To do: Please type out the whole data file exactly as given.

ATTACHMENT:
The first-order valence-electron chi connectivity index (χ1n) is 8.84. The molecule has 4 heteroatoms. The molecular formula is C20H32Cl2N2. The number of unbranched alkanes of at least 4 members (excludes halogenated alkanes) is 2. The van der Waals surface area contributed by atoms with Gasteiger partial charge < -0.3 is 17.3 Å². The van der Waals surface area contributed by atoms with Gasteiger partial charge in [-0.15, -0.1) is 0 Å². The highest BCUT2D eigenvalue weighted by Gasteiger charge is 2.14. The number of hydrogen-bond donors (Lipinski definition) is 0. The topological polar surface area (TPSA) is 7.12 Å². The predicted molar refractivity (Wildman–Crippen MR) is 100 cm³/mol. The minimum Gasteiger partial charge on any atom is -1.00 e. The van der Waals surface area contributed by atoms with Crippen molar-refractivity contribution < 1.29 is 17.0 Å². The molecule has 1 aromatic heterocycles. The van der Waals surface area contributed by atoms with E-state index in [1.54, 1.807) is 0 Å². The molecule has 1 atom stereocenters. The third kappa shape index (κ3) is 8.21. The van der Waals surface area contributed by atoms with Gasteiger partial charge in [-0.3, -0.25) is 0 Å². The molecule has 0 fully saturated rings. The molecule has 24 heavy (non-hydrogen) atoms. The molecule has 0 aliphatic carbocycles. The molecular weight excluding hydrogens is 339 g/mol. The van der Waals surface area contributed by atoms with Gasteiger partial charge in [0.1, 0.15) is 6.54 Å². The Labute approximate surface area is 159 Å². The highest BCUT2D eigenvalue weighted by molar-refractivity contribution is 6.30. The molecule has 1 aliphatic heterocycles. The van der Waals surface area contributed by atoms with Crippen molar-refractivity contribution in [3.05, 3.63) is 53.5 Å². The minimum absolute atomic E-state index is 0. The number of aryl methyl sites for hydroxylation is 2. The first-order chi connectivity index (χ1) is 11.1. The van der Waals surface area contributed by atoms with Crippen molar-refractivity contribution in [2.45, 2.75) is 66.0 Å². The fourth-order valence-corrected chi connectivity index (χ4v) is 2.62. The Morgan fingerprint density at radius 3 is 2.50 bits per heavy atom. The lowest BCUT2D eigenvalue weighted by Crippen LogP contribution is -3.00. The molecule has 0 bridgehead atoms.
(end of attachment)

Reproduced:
The first-order valence-electron chi connectivity index (χ1n) is 8.84. The molecule has 4 heteroatoms. The molecular formula is C20H32Cl2N2. The number of unbranched alkanes of at least 4 members (excludes halogenated alkanes) is 2. The van der Waals surface area contributed by atoms with Gasteiger partial charge < -0.3 is 17.3 Å². The van der Waals surface area contributed by atoms with Gasteiger partial charge in [-0.15, -0.1) is 0 Å². The highest BCUT2D eigenvalue weighted by Gasteiger charge is 2.14. The number of hydrogen-bond donors (Lipinski definition) is 0. The topological polar surface area (TPSA) is 7.12 Å². The predicted molar refractivity (Wildman–Crippen MR) is 100 cm³/mol. The minimum Gasteiger partial charge on any atom is -1.00 e. The van der Waals surface area contributed by atoms with Crippen molar-refractivity contribution < 1.29 is 17.0 Å². The molecule has 1 aromatic heterocycles. The van der Waals surface area contributed by atoms with E-state index in [1.54, 1.807) is 0 Å². The molecule has 1 atom stereocenters. The third kappa shape index (κ3) is 8.21. The van der Waals surface area contributed by atoms with Gasteiger partial charge in [-0.3, -0.25) is 0 Å². The molecule has 0 fully saturated rings. The molecule has 24 heavy (non-hydrogen) atoms. The molecule has 0 aliphatic carbocycles. The molecular weight excluding hydrogens is 339 g/mol. The van der Waals surface area contributed by atoms with Gasteiger partial charge in [0.1, 0.15) is 6.54 Å². The Labute approximate surface area is 159 Å². The highest BCUT2D eigenvalue weighted by molar-refractivity contribution is 6.30. The molecule has 1 aliphatic heterocycles. The van der Waals surface area contributed by atoms with Crippen molar-refractivity contribution in [3.05, 3.63) is 53.5 Å². The minimum absolute atomic E-state index is 0. The number of aryl methyl sites for hydroxylation is 2. The first-order chi connectivity index (χ1) is 11.1. The van der Waals surface area contributed by atoms with Crippen molar-refractivity contribution in [2.45, 2.75) is 66.0 Å². The fourth-order valence-corrected chi connectivity index (χ4v) is 2.62. The Morgan fingerprint density at radius 3 is 2.50 bits per heavy atom. The lowest BCUT2D eigenvalue weighted by Crippen LogP contribution is -3.00. The molecule has 0 bridgehead atoms.